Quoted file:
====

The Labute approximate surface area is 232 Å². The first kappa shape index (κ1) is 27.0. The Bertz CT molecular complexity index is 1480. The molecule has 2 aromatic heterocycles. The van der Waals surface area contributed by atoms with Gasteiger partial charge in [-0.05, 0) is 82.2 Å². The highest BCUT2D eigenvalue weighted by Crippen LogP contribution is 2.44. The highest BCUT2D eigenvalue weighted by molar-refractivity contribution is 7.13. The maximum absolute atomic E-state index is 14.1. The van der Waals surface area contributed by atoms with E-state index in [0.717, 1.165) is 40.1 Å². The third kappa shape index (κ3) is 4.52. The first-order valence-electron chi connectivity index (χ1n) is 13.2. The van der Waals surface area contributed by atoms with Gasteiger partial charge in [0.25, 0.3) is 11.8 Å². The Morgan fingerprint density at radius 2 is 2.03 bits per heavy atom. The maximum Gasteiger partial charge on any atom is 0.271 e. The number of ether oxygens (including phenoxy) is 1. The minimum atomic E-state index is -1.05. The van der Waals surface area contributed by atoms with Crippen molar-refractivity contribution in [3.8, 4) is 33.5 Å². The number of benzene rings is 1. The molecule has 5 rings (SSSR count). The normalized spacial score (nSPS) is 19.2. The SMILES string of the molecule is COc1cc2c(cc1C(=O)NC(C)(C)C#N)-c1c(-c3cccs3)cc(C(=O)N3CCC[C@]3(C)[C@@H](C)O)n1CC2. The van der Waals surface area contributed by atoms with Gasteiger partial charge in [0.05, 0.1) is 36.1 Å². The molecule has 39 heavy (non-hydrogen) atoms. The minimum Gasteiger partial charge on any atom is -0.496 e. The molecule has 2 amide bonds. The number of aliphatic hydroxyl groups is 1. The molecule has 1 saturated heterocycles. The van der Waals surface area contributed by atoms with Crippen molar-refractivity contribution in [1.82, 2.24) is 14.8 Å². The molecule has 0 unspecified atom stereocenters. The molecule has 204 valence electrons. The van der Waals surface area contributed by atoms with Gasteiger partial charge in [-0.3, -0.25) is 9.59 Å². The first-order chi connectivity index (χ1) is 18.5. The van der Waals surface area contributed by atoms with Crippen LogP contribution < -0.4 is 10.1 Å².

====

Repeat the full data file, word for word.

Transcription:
The Labute approximate surface area is 232 Å². The first kappa shape index (κ1) is 27.0. The Bertz CT molecular complexity index is 1480. The molecule has 2 aromatic heterocycles. The van der Waals surface area contributed by atoms with Gasteiger partial charge in [-0.05, 0) is 82.2 Å². The highest BCUT2D eigenvalue weighted by Crippen LogP contribution is 2.44. The highest BCUT2D eigenvalue weighted by molar-refractivity contribution is 7.13. The maximum absolute atomic E-state index is 14.1. The van der Waals surface area contributed by atoms with E-state index in [0.717, 1.165) is 40.1 Å². The third kappa shape index (κ3) is 4.52. The first-order valence-electron chi connectivity index (χ1n) is 13.2. The van der Waals surface area contributed by atoms with Gasteiger partial charge in [0.25, 0.3) is 11.8 Å². The Morgan fingerprint density at radius 2 is 2.03 bits per heavy atom. The maximum Gasteiger partial charge on any atom is 0.271 e. The number of ether oxygens (including phenoxy) is 1. The minimum atomic E-state index is -1.05. The van der Waals surface area contributed by atoms with Crippen molar-refractivity contribution in [3.8, 4) is 33.5 Å². The number of benzene rings is 1. The molecule has 5 rings (SSSR count). The normalized spacial score (nSPS) is 19.2. The SMILES string of the molecule is COc1cc2c(cc1C(=O)NC(C)(C)C#N)-c1c(-c3cccs3)cc(C(=O)N3CCC[C@]3(C)[C@@H](C)O)n1CC2. The van der Waals surface area contributed by atoms with Gasteiger partial charge in [0.05, 0.1) is 36.1 Å². The molecule has 39 heavy (non-hydrogen) atoms. The minimum Gasteiger partial charge on any atom is -0.496 e. The molecule has 2 amide bonds. The number of aliphatic hydroxyl groups is 1. The molecule has 1 saturated heterocycles. The van der Waals surface area contributed by atoms with Crippen molar-refractivity contribution in [1.82, 2.24) is 14.8 Å². The molecule has 0 unspecified atom stereocenters. The molecule has 204 valence electrons. The van der Waals surface area contributed by atoms with Gasteiger partial charge in [-0.3, -0.25) is 9.59 Å². The first-order chi connectivity index (χ1) is 18.5. The van der Waals surface area contributed by atoms with Crippen LogP contribution < -0.4 is 10.1 Å².